The Overlooked Third Son of Adam and Eve

After their first son, Cain, kills their second, Abel, and is sent into exile by God, the biblical Adam and Eve have a third, named Seth, from whom Noah—and hence all of postdiluvian humanity—is born. The book of Genesis, after ignoring Adam and Eve for 22 verses, during which, it seems, 130 years have gone by, states that the two had a son. Eve “called him Seth, because God has granted me a new future in place of Abel, killed by Cain. To Seth also a son is born, and he named him Enosh.” In a 1999 essay, recently republished online, Elie Wiesel explored this oft-forgotten biblical character about whom the Bible tells us so little:

A curious thing: in midrashic literature, which is usually so expansive, rather little is said about this character to whom, we shall soon see, we owe so much. The midrash is more forthcoming regarding Seth’s family. A moving midrashic legend recounts that after the death of Abel, the mourning Adam and Eve fall into a profound, melancholy solitude. Far from paradise, they are no longer in harmony with their environment or with each other. We imagine them silent, lethargic. They no longer desire anything, least of all another child. Undoubtedly, Abel and his cruel fate are too prevalent in their thoughts for them to wish to give him a brother.

[I]n the Bible, it is always the woman who names the children. But if so, why did Seth name his son? Was this perhaps to mark the singularity of Enosh, who is so closely linked to Adam and to God? Like Adam, Enosh means “man.” Moreover, the next verse says, zeh sefer toldot adam: “this is the book of the generations of Adam.” In other words, we are present not at the beginning but at the second beginning of Creation.

Adam’s last son, Seth, resembles his father. We are all his descendants, states the midrash. It strains to reassure us. In case we were afraid to be Cain’s descendants and inheritors of his original sin, the midrash tells us, all the descendants of Cain will perish in the Flood, but not those of Seth.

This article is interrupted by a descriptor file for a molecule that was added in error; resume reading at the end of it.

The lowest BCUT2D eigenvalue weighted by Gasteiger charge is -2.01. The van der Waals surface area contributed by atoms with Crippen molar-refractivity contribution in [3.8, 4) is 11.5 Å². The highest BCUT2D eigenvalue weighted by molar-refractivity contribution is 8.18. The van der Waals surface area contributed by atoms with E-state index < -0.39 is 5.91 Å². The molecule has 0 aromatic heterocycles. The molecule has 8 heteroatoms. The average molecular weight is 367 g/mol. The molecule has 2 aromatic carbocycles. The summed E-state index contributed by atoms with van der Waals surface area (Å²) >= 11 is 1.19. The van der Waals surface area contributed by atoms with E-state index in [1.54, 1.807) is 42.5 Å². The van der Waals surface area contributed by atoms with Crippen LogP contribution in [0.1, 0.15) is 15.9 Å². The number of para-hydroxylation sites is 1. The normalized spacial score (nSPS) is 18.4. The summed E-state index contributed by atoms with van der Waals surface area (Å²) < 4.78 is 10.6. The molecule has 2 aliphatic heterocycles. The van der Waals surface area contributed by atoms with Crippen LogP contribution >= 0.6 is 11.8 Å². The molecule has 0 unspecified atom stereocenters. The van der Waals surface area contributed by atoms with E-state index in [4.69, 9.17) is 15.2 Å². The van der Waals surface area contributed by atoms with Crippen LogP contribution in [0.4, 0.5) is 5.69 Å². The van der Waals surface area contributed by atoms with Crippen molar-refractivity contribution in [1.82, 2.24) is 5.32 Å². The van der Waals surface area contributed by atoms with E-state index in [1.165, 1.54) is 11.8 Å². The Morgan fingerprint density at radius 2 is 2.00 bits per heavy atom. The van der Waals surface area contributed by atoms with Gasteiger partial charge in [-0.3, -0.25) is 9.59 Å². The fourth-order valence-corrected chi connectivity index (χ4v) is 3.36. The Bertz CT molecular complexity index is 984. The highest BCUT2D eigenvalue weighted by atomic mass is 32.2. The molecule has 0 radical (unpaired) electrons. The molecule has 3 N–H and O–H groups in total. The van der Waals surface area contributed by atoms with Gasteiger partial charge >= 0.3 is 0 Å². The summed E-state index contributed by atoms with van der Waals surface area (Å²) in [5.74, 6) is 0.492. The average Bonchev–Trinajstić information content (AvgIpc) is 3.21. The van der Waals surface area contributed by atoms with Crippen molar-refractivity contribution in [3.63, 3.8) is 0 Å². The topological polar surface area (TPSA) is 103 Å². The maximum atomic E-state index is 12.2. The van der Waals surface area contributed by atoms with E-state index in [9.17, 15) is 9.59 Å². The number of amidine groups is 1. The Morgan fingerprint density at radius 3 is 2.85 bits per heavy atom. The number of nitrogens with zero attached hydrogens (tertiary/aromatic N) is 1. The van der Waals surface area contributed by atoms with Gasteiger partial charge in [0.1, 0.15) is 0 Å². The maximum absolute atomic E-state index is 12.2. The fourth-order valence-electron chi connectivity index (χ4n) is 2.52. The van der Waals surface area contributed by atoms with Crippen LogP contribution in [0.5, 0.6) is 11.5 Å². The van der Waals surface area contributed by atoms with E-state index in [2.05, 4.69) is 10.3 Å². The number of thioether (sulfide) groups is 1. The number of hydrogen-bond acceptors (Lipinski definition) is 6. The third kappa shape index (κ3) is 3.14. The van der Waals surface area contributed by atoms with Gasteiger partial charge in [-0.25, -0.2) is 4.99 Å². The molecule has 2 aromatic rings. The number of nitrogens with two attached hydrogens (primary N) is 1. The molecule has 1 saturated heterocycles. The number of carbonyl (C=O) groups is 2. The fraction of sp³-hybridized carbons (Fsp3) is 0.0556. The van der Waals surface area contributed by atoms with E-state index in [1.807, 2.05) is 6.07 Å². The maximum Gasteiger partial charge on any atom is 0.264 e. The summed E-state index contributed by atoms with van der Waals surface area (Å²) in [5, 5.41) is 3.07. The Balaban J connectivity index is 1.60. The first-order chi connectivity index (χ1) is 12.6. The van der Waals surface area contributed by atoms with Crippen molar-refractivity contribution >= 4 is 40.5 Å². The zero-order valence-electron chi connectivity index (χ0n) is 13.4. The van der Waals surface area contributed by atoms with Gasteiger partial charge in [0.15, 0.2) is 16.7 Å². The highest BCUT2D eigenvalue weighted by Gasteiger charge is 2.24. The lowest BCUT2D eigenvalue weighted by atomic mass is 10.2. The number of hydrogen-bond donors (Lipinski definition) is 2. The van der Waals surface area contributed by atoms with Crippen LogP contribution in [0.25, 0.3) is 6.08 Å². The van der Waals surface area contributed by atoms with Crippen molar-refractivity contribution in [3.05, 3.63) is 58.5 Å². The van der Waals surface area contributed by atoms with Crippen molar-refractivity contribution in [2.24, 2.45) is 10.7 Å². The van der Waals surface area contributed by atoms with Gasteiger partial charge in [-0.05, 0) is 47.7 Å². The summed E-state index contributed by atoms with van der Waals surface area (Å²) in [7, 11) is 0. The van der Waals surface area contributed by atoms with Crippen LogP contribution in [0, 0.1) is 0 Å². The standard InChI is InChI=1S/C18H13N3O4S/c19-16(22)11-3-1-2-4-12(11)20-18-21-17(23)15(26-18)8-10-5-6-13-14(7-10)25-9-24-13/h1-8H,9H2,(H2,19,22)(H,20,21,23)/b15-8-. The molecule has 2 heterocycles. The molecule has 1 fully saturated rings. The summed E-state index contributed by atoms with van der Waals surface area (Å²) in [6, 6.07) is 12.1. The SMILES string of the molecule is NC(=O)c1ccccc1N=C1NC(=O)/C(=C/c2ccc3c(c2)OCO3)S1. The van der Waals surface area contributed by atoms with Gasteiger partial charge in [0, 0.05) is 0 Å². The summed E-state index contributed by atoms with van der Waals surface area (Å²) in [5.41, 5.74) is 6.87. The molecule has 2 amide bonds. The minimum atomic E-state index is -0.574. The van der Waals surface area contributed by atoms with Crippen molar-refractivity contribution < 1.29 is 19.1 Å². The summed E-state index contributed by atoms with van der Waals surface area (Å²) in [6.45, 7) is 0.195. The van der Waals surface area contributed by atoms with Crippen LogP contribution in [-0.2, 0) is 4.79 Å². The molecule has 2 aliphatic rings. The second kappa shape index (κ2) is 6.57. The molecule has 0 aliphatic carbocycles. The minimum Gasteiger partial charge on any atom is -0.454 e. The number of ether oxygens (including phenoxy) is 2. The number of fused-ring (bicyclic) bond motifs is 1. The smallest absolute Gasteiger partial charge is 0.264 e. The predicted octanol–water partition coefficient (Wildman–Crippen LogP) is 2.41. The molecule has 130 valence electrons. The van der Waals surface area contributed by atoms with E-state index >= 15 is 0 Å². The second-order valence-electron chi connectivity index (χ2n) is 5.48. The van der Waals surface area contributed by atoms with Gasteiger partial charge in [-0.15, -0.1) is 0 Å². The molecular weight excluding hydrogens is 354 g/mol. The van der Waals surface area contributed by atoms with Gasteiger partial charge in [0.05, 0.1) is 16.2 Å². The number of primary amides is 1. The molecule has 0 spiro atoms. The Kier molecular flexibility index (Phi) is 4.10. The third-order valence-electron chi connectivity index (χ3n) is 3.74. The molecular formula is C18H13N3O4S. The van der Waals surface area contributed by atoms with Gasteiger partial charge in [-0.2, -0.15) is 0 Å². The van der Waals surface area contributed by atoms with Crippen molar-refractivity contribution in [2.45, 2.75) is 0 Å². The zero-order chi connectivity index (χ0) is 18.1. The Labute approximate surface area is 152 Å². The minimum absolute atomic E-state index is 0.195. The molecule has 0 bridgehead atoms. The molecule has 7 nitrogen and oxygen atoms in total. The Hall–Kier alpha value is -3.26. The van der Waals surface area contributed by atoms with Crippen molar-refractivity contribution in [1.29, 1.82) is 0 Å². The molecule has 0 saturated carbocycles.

The proof: we are here to tell his story.

Read more at Bible History Daily

More about: Adam & Eve, Cain and Abel, Elie Wiesel, Genesis, Hebrew Bible, Midrash

To Save Gaza, the U.S. Needs a Strategy to Restrain Iran

Since the outbreak of war on October 7, America has given Israel much support, and also much advice. Seth Cropsey argues that some of that advice hasn’t been especially good:

American demands for “restraint” and a “lighter footprint” provide significant elements of Hamas’s command structure, including Yahya Sinwar, the architect of 10/7, a far greater chance of surviving and preserving the organization’s capabilities. Its threat will persist to some extent in any case, since it has significant assets in Lebanon and is poised to enter into a full-fledged partnership with Hizballah that would give it access to Lebanon’s Palestinian refugee camps for recruitment and to Iranian-supported ratlines into Jordan and Syria.

Turning to the aftermath of the war, Cropsey observes that it will take a different kind of involvement for the U.S. to get the outcomes it desires, namely an alternative to Israeli and to Hamas rule in Gaza that comes with buy-in from its Arab allies:

The only way that Gaza can be governed in a sustainable and stable manner is through the participation of Arab states, and in particular the Gulf Arabs, and the only power that can deliver their participation is the United States. A grand bargain is impossible unless the U.S. exerts enough leverage to induce one.

Militarily speaking, the U.S. has shown no desire seriously to curb Iranian power. It has persistently signaled a desire to avoid escalation. . . . The Gulf Arabs understand this. They have no desire to engage in serious strategic dialogue with Washington and Jerusalem over Iran strategy, since Washington does not have an Iran strategy.

Gaza’s fate is a small part of a much broader strategic struggle. Unless this is recognized, any diplomatic master plan will degenerate into a diplomatic parlor game.

Read more at National Review

More about: Gaza War 2023, Iran, U.S. Foreign policy